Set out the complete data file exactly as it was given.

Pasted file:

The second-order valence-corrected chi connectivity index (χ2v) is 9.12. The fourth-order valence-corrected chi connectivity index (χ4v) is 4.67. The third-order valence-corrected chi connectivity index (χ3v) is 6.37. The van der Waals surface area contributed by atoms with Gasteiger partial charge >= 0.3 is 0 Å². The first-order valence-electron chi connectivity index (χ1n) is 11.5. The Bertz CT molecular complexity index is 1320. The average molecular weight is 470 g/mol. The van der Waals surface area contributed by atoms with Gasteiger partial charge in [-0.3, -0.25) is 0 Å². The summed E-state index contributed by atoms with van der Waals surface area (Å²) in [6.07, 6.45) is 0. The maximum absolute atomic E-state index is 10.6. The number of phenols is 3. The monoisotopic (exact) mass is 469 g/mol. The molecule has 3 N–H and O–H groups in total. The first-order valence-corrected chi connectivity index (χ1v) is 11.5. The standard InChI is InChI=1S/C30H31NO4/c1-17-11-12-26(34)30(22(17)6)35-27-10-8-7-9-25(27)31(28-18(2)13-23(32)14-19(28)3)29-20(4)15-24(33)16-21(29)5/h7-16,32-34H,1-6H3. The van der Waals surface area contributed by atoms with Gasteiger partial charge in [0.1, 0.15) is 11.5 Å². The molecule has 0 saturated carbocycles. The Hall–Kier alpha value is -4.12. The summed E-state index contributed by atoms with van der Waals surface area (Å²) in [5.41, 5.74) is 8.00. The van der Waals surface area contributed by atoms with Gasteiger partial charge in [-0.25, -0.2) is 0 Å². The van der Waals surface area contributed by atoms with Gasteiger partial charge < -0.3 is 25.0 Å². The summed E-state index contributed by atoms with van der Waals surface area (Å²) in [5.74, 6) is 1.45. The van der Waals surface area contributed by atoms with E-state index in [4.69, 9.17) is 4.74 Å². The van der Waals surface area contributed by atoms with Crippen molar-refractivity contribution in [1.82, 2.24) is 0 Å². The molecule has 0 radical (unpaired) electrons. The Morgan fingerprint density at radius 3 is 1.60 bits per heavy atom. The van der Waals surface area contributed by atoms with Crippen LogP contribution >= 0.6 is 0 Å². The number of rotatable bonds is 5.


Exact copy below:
The second-order valence-corrected chi connectivity index (χ2v) is 9.12. The fourth-order valence-corrected chi connectivity index (χ4v) is 4.67. The third-order valence-corrected chi connectivity index (χ3v) is 6.37. The van der Waals surface area contributed by atoms with Gasteiger partial charge >= 0.3 is 0 Å². The first-order valence-electron chi connectivity index (χ1n) is 11.5. The Bertz CT molecular complexity index is 1320. The average molecular weight is 470 g/mol. The van der Waals surface area contributed by atoms with Gasteiger partial charge in [-0.3, -0.25) is 0 Å². The summed E-state index contributed by atoms with van der Waals surface area (Å²) in [6.07, 6.45) is 0. The maximum absolute atomic E-state index is 10.6. The number of phenols is 3. The monoisotopic (exact) mass is 469 g/mol. The molecule has 3 N–H and O–H groups in total. The first-order valence-corrected chi connectivity index (χ1v) is 11.5. The standard InChI is InChI=1S/C30H31NO4/c1-17-11-12-26(34)30(22(17)6)35-27-10-8-7-9-25(27)31(28-18(2)13-23(32)14-19(28)3)29-20(4)15-24(33)16-21(29)5/h7-16,32-34H,1-6H3. The van der Waals surface area contributed by atoms with Gasteiger partial charge in [0.1, 0.15) is 11.5 Å². The molecule has 0 saturated carbocycles. The Hall–Kier alpha value is -4.12. The summed E-state index contributed by atoms with van der Waals surface area (Å²) in [5.41, 5.74) is 8.00. The van der Waals surface area contributed by atoms with Gasteiger partial charge in [-0.25, -0.2) is 0 Å². The van der Waals surface area contributed by atoms with Gasteiger partial charge < -0.3 is 25.0 Å². The summed E-state index contributed by atoms with van der Waals surface area (Å²) in [5.74, 6) is 1.45. The van der Waals surface area contributed by atoms with E-state index in [4.69, 9.17) is 4.74 Å². The van der Waals surface area contributed by atoms with Crippen molar-refractivity contribution in [1.82, 2.24) is 0 Å². The molecule has 0 radical (unpaired) electrons. The Morgan fingerprint density at radius 3 is 1.60 bits per heavy atom. The van der Waals surface area contributed by atoms with Crippen LogP contribution >= 0.6 is 0 Å². The number of rotatable bonds is 5.